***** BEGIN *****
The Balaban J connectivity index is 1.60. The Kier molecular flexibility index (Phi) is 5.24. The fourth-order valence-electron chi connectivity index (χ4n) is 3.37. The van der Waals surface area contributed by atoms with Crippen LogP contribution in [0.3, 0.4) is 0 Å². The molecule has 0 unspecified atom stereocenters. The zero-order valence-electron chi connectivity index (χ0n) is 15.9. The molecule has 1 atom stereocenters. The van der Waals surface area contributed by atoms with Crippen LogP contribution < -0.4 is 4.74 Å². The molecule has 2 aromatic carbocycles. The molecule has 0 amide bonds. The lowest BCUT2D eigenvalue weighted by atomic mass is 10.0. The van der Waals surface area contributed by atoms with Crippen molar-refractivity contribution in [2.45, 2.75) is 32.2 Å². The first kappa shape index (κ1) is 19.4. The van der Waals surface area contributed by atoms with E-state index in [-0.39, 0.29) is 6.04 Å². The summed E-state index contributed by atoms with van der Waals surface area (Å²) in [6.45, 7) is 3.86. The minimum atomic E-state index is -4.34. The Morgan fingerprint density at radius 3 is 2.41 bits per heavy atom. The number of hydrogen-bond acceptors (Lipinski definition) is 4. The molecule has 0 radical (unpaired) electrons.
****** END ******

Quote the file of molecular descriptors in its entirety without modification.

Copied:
The Balaban J connectivity index is 1.60. The Kier molecular flexibility index (Phi) is 5.24. The fourth-order valence-electron chi connectivity index (χ4n) is 3.37. The van der Waals surface area contributed by atoms with Crippen LogP contribution in [0.3, 0.4) is 0 Å². The molecule has 0 unspecified atom stereocenters. The zero-order valence-electron chi connectivity index (χ0n) is 15.9. The molecule has 1 atom stereocenters. The van der Waals surface area contributed by atoms with Crippen LogP contribution < -0.4 is 4.74 Å². The molecule has 2 aromatic carbocycles. The molecule has 0 amide bonds. The lowest BCUT2D eigenvalue weighted by atomic mass is 10.0. The van der Waals surface area contributed by atoms with Crippen molar-refractivity contribution in [2.45, 2.75) is 32.2 Å². The first kappa shape index (κ1) is 19.4. The van der Waals surface area contributed by atoms with E-state index in [-0.39, 0.29) is 6.04 Å². The summed E-state index contributed by atoms with van der Waals surface area (Å²) in [6.45, 7) is 3.86. The minimum atomic E-state index is -4.34. The Morgan fingerprint density at radius 3 is 2.41 bits per heavy atom. The number of hydrogen-bond acceptors (Lipinski definition) is 4. The molecule has 0 radical (unpaired) electrons.